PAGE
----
Not only in India, but all over the world, there has been a dichotomy and opposition between the spiritual life and physical life. There has been the rejection of Matter by those who uphold the ideal of spiritual life, and there has been the rejection of the Spirit by those who uphold the ideal of a perfect physical life. It seems now as though these rejections have brought us through their consequences to a point in Thought and in Life where we are necessitated to look afresh and to question the facile proposition that Spirit and Matter are irreconcilable realities. We need to ask the question: What is Matter? We need to ask: What is Spirit? It is possible that the reality is neither the one nor the other, but something in which both are truly one.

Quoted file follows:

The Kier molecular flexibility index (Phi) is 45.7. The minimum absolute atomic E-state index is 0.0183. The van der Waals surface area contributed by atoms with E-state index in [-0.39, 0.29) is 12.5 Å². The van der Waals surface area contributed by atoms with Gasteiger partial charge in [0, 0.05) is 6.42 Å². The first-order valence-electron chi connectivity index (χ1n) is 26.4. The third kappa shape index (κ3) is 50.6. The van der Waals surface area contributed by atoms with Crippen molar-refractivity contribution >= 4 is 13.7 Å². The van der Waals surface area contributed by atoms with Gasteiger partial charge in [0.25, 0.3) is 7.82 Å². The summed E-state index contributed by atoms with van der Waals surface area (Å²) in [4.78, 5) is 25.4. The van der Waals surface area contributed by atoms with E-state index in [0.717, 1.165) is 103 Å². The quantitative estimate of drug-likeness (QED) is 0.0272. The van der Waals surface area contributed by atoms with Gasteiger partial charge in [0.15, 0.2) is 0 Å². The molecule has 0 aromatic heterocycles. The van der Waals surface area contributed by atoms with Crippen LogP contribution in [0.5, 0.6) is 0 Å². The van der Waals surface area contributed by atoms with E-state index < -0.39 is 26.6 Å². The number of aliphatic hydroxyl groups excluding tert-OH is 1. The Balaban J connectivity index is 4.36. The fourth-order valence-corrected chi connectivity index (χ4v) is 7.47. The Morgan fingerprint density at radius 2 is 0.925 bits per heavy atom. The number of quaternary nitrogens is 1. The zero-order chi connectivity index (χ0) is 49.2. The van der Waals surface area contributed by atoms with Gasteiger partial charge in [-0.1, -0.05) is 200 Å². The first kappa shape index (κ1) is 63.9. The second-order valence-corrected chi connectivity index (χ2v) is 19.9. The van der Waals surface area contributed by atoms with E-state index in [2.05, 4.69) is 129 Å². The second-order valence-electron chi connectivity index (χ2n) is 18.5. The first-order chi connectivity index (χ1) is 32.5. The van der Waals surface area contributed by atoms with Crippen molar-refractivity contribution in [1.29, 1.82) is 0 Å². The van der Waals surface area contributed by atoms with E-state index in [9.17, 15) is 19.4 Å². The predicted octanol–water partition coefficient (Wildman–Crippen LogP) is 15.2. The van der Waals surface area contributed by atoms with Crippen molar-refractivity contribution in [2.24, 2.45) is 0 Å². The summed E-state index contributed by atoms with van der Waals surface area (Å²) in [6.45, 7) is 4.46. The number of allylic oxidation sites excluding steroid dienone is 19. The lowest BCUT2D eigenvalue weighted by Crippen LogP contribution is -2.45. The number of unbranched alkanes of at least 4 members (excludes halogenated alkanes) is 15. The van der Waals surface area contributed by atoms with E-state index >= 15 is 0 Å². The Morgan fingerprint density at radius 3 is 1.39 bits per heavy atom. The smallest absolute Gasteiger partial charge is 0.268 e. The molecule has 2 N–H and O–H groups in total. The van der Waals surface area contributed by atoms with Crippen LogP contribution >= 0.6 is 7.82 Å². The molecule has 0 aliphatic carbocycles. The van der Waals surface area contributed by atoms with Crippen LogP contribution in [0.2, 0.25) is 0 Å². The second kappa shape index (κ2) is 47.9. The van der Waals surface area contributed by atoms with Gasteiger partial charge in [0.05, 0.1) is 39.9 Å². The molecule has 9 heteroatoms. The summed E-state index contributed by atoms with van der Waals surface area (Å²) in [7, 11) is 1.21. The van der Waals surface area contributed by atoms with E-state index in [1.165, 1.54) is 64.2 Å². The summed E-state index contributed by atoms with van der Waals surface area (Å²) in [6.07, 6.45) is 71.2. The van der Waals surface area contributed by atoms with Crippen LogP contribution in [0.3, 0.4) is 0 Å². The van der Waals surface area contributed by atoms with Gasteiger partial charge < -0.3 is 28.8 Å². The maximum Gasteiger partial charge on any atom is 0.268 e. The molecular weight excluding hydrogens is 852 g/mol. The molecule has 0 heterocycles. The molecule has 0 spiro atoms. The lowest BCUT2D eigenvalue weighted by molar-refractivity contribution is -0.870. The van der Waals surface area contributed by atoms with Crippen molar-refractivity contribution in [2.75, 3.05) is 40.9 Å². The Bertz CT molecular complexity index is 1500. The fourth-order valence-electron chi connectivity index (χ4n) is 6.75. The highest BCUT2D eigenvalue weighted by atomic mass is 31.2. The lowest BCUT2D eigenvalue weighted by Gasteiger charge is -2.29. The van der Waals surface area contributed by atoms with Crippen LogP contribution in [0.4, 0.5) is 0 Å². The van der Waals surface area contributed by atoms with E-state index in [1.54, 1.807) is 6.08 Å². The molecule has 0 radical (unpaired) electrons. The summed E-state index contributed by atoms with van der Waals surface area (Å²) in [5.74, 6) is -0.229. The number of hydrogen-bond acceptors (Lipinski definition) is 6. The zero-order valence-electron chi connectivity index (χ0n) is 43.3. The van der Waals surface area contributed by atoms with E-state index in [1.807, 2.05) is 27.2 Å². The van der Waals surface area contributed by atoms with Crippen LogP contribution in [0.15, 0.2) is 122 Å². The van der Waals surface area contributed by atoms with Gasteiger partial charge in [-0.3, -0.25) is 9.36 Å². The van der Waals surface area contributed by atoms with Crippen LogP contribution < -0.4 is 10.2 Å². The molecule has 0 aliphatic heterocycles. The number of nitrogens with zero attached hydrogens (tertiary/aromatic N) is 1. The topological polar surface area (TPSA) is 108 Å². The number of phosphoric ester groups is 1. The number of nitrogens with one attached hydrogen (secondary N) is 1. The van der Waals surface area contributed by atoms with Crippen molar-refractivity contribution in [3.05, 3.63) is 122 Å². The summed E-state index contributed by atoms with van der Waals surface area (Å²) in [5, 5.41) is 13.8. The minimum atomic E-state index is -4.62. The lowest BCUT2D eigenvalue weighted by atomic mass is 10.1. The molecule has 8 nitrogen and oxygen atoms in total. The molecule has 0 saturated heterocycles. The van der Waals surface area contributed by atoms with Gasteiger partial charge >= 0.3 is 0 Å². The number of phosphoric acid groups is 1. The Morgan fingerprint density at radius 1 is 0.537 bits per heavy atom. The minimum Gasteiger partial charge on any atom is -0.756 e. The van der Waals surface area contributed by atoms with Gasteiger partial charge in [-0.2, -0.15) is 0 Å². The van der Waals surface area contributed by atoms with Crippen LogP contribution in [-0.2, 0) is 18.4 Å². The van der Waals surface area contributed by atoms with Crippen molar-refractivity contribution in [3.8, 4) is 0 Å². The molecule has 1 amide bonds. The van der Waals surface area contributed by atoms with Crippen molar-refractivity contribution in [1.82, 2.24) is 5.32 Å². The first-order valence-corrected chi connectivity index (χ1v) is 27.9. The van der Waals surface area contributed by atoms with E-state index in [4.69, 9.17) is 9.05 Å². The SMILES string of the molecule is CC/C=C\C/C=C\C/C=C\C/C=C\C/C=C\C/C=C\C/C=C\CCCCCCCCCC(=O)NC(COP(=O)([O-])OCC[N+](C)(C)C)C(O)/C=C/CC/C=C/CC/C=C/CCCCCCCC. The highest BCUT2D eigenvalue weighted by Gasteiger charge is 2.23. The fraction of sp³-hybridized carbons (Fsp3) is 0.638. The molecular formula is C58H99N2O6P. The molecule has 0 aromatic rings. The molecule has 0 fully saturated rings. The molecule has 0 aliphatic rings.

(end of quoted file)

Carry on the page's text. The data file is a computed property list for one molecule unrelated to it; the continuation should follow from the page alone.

Very likely we shall make a surprising discovery enabling us a new invention by which man in the world can be refashioned in a way that has so far not yet been conceived, or even if conceived to some extent, not conceived fully or realized.
In the direction of some such search seems to lie the path of the further progress of the Indian culture. This is the direction that has been explored in our own times by Sri Aurobindo, and this exploration gives us an assurance that Indian culture will provide a new guidance to the entire human race.